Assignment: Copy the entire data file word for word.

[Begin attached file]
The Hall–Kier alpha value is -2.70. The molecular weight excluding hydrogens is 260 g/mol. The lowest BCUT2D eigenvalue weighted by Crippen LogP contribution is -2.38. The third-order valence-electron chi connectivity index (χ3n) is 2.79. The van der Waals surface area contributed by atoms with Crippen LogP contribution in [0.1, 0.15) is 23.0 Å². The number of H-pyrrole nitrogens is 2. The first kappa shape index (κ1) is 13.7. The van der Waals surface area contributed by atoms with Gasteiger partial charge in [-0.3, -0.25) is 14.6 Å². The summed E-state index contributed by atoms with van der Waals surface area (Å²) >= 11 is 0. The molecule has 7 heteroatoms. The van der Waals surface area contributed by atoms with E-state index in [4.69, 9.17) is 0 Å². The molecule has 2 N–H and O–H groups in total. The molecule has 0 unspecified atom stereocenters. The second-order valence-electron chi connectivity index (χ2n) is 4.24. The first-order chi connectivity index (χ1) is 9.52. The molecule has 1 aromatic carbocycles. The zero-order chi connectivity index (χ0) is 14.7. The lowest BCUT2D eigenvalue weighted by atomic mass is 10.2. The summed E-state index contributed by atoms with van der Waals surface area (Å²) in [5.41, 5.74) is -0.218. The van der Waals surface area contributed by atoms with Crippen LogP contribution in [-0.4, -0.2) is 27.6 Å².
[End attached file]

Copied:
The Hall–Kier alpha value is -2.70. The molecular weight excluding hydrogens is 260 g/mol. The lowest BCUT2D eigenvalue weighted by Crippen LogP contribution is -2.38. The third-order valence-electron chi connectivity index (χ3n) is 2.79. The van der Waals surface area contributed by atoms with Crippen LogP contribution in [0.1, 0.15) is 23.0 Å². The number of H-pyrrole nitrogens is 2. The first kappa shape index (κ1) is 13.7. The van der Waals surface area contributed by atoms with Gasteiger partial charge in [-0.3, -0.25) is 14.6 Å². The summed E-state index contributed by atoms with van der Waals surface area (Å²) >= 11 is 0. The molecule has 7 heteroatoms. The van der Waals surface area contributed by atoms with E-state index in [4.69, 9.17) is 0 Å². The molecule has 2 N–H and O–H groups in total. The molecule has 0 unspecified atom stereocenters. The second-order valence-electron chi connectivity index (χ2n) is 4.24. The first-order chi connectivity index (χ1) is 9.52. The molecule has 1 aromatic carbocycles. The zero-order chi connectivity index (χ0) is 14.7. The lowest BCUT2D eigenvalue weighted by atomic mass is 10.2. The summed E-state index contributed by atoms with van der Waals surface area (Å²) in [5.41, 5.74) is -0.218. The van der Waals surface area contributed by atoms with Crippen LogP contribution in [-0.4, -0.2) is 27.6 Å².